Dow Theory: Cryptocurrency Price Prediction Tool
The theory is more than one hundred years old, but today’s crypto investors find it a good tool to predict price movements and develop weighted trading strategies. Let’s see what the Dow theory is and how you can use it to maximize your trading profits.
Dow Theory and the American Stock Market
In 1889, an American journalist Charles Henry Dow founded the Wall Street Journal. During the next decade, he used the magazine to publish his market analysis editorials. A few years after his death, his colleagues organized the notes and presented them as the Dow theory — one of the first data-driven models of market behavior.
The theory was developed in the 20th century, when the American industry was on the rise, and Dow wanted to find a concise way to describe market movements. He created two indices: DJIA, or Dow Jones Industrial Average (some America’s biggest manufacturing companies), and DJTA (Dow Jones Transportation Average — the largest railroads, airlines, trucking, delivery, and shipping businesses).
The performance of DJIA and DJTA is used in the Dow theory to predict market trends: if both indices grow synchronously, the trend is likely to continue; if they cross, we may expect the reversal of the trend. Although DJIA is over a century old, it still reflects the overall state of the American economy.
How Can We Apply a Stock Price Theory to the Crypto Market?
Today’s cryptocurrency industry is as young as the stock market at the end of the 20th century. This is the reason why cryptocurrencies have the same traits as stocks back then: they are volatile, hard to predict, and lack regulation.
There are many high-tech market analysis methods today, but just like a century ago, markets are driven by human psychology. With a certain degree of adaptation, we can use the original Dow theory assumptions to analyze the cryptocurrency market.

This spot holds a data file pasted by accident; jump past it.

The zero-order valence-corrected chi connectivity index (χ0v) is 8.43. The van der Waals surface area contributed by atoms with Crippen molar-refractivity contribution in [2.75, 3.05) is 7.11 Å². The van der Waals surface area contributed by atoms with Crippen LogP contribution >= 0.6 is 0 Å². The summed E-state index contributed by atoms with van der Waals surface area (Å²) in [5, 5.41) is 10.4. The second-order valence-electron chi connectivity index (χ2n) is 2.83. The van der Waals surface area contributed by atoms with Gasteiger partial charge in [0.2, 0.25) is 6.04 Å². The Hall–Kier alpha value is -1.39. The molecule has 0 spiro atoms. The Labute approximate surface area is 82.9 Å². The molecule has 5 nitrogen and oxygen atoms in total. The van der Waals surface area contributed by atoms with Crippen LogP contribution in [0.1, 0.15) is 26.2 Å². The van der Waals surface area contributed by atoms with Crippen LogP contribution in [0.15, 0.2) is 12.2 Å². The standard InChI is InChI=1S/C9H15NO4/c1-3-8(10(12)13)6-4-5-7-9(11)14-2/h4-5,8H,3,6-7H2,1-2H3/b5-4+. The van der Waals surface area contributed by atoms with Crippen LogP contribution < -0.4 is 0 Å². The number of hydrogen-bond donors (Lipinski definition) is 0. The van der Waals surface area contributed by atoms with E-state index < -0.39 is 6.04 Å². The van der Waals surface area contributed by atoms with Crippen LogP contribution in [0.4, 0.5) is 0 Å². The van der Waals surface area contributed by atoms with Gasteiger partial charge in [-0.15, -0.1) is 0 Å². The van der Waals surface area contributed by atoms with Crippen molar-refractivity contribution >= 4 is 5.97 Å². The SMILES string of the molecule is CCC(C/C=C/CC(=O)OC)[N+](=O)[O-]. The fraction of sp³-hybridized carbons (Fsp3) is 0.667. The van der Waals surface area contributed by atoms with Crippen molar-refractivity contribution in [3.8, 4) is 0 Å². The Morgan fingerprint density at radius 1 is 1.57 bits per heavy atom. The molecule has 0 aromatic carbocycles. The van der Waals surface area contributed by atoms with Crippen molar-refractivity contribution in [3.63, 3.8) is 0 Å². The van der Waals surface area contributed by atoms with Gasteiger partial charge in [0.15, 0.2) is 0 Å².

Principles of Dow Theory
There are 6 basic principles, or tenets, in the Dow theory. Let’s take a look at each of them.
- There are 3 types of market trends based on their duration
Market movements in the Dow theory are divided into three groups based on how long and influential they are:
- A primary trend is the longest and the most influential one — it lasts for 1 year or more. A trader’s portfolio should be aligned with this trend: while it’s in place, savings bring the best profit.
- A secondary trend lasts between 10 days and 3 months. It moves in the opposite direction from the primary one and can slash up to 1-2 thirds of its value gain.
- Short swings last from hours to 2-3 weeks, and they are directed opposite from the secondary trend.
Here is a BTC/USD chart illustrating a bullish primary trend with secondary movements and short wings:
- A trend comprises 3 phases
In a long primary trend, three phases reflect traders’ activity.
- Accumulation. At the very beginning of a trend, seasoned investors realize that the asset is undervalued and start buying it. Low prices at this point may have been set by the preceding bearish trend.
- Public participation. The trend is reinforced as more and more traders spot it and start buying the asset. This is the longest phase, but traders that join here earn less than those who did so at the accumulation stage.
- Distribution. The earliest investors understand that the trend will end soon and start selling what they have bought. The trend reverses as they exit the market.